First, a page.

With the end of British rule, the new Indian Republic led by Jawaharlal Nehru and his successors took massive initiatives for the growth of science, leading to the establishment of new institutions or the vigorous expansion of older ones, including the Council of Scientific and Industrial Research, the Department of Atomic Energy, the Defense Research and Development Organization, the Indian Institutes of Technology, and the Indian Space Research Organization, among others. Nehru thought of these institutions, and the dams and factories that were built in the first decades of the new republic, as “modern temples.” He was convinced that it was impossible to solve India’s problems without the use of modern science and technology, and constantly spoke of promoting a “scientific temper” among the people. But to this day, as the continuing exodus of Indian scientists abroad shows, the limiting resource in India is opportunity, not talent.
One major feature of Indian science and technology in republican India has been the growth of the strategic sector. Considering India’s history, and the widespread perception among her leaders that backwardness in science and technology invited the aggressive intrusion of Europe into their land, it is hardly surprising that the country began making relatively large investments in defense, atomic energy, space, and other related areas. Agriculture was another sector that received massive support, and the major initiative taken in agriculture in the 1960s turned the tide in a matter of five to ten years. The sudden and somewhat unexpected growth of the computer software industry in India plus the prominent role that nonresident Indians are playing in U.S. scientific and technological enterprises (particularly in Silicon Valley) have drawn attention to Indian talent in terms that the U.S. public can easily understand. Perhaps the much-discussed Indian prowess in software is really the most recent manifestation of the long Indian love affair with numbers.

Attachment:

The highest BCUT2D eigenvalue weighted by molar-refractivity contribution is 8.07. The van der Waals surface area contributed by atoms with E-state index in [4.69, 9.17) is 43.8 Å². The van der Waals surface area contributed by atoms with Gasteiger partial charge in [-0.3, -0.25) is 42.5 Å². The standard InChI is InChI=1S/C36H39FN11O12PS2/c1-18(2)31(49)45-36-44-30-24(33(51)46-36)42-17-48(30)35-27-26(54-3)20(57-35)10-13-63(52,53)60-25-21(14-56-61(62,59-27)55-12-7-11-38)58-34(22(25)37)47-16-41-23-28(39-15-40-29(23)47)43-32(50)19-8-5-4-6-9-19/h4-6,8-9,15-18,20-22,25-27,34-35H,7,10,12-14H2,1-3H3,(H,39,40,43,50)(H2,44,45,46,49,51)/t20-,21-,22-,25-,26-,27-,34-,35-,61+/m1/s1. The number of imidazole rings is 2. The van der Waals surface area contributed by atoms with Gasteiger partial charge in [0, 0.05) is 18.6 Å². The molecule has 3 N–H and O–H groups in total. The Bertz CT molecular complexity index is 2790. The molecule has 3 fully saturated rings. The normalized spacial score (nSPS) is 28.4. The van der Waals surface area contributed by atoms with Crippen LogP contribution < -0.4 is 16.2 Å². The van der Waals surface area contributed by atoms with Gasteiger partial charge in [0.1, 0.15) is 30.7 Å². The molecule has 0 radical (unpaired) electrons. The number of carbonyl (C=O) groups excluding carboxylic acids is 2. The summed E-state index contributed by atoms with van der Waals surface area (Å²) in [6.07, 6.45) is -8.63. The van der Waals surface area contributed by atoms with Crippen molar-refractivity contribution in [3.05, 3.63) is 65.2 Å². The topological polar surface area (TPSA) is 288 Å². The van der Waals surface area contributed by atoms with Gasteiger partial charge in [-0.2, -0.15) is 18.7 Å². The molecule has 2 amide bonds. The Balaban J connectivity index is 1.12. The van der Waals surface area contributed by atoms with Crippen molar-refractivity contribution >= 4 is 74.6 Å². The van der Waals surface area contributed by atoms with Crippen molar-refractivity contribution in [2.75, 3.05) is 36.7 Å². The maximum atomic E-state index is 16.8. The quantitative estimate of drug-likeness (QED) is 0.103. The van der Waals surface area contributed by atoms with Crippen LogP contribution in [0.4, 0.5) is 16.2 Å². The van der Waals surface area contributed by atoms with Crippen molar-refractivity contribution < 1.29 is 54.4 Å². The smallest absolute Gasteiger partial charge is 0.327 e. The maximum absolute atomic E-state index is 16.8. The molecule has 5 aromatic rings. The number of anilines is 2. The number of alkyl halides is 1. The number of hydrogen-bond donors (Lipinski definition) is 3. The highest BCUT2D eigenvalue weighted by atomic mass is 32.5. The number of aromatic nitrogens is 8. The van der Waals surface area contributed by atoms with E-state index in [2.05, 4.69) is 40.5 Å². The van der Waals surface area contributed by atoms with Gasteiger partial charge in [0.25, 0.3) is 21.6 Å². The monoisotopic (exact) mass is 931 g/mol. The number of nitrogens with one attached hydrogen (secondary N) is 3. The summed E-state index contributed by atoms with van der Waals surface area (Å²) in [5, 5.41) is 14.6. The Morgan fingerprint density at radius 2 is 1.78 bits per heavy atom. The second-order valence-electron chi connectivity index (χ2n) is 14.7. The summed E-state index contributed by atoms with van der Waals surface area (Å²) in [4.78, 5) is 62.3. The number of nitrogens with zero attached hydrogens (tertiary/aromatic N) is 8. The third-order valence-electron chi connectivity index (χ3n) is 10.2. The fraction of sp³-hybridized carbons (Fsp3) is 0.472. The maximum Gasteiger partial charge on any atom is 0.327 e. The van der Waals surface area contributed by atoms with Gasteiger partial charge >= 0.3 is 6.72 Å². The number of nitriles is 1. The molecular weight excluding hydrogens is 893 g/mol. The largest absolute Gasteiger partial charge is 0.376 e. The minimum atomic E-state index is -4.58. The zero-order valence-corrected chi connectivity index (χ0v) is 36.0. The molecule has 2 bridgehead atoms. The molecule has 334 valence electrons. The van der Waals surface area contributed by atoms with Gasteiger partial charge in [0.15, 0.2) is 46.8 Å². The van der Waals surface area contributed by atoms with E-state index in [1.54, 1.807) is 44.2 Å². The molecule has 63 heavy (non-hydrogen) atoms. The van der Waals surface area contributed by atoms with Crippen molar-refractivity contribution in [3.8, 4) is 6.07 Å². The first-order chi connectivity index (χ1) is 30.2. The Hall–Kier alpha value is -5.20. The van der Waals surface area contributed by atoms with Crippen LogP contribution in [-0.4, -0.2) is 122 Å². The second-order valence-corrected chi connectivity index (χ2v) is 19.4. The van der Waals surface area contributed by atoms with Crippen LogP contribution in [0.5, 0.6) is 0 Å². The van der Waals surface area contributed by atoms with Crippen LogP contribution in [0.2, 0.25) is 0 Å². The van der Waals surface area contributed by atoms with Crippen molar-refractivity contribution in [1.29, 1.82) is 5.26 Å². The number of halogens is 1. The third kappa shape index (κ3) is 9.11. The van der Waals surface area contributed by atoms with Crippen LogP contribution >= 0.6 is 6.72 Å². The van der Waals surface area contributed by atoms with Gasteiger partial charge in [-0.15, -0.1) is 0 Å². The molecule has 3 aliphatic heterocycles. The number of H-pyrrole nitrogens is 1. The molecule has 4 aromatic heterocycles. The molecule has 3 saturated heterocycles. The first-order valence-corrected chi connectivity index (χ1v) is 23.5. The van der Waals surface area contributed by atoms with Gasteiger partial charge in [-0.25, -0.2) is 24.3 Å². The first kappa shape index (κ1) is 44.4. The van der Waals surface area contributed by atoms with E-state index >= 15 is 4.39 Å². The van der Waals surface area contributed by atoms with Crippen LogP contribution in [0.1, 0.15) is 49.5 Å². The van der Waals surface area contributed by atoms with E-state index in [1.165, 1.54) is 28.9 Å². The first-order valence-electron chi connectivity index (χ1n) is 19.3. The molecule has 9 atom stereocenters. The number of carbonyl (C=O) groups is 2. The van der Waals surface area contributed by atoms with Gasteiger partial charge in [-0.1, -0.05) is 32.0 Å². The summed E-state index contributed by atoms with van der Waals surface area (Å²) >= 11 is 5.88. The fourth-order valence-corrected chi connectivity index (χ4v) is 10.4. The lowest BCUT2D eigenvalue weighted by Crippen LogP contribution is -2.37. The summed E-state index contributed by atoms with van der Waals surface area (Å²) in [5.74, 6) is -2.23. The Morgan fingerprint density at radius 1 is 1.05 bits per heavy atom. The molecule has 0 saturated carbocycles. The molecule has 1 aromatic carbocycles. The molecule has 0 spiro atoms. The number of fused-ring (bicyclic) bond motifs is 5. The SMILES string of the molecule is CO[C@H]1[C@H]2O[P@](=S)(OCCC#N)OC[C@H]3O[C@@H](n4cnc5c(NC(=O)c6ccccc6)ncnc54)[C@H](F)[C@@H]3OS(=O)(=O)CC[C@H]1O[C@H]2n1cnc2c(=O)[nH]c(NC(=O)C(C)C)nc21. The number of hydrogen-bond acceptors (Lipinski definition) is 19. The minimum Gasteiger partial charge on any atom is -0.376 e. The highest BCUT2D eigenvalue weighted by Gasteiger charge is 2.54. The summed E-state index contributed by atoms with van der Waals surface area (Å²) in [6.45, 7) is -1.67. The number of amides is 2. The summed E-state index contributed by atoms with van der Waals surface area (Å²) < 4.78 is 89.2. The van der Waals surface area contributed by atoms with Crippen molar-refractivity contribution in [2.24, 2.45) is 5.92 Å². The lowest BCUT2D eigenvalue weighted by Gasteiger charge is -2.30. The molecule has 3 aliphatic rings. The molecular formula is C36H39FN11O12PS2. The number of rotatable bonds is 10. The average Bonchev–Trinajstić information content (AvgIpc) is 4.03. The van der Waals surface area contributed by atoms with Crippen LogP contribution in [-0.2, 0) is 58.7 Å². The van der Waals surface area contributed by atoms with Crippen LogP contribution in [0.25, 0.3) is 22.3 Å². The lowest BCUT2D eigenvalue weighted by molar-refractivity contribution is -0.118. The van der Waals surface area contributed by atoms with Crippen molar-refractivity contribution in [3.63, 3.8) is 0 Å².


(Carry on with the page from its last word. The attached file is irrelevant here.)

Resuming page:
The scene in India continues, as always, to be uneven. In spite of its size, India’s presence in the world of science and technology is still small. The investment required to break into the world knowledge system is huge, and it appears both India and China will find it difficult to afford this for quite some time to come. In rough numbers, India accounts for about one-half percent of the total expenditure in the world on research and development, and about two percent of the resulting publications. Today the major problem in further development of India lies in learning to manage the extraordinary talent that the country possesses. India is often said to be home to one of the largest scientific communities in the world, but only a small percentage of those graduating in the sciences are doing research. Indian society has traditionally reserved its deepest respect only for persons of moral authority. The current challenge is to encourage respect for those distinguished in the sciences as well.
Dr Roddam Narasimha, Director of the National Institute of Advanced Studies, is an aerospace scientist who was educated at Bangalore and at the California Institute of Technology. He was on the faculty of the Indian Institute of Science in various capacities until 1999, and was Director of the National Aerospace Laboratories from 1984 to 1993. Professor Narasimha’s scientific research has been chiefly concerned with fluid dynamics, but he also has a strong interest in the history of science. He is a Fellow of the Royal Society of London and a Foreign Associate of the U.S. National Academies of Sciences and of Engineering.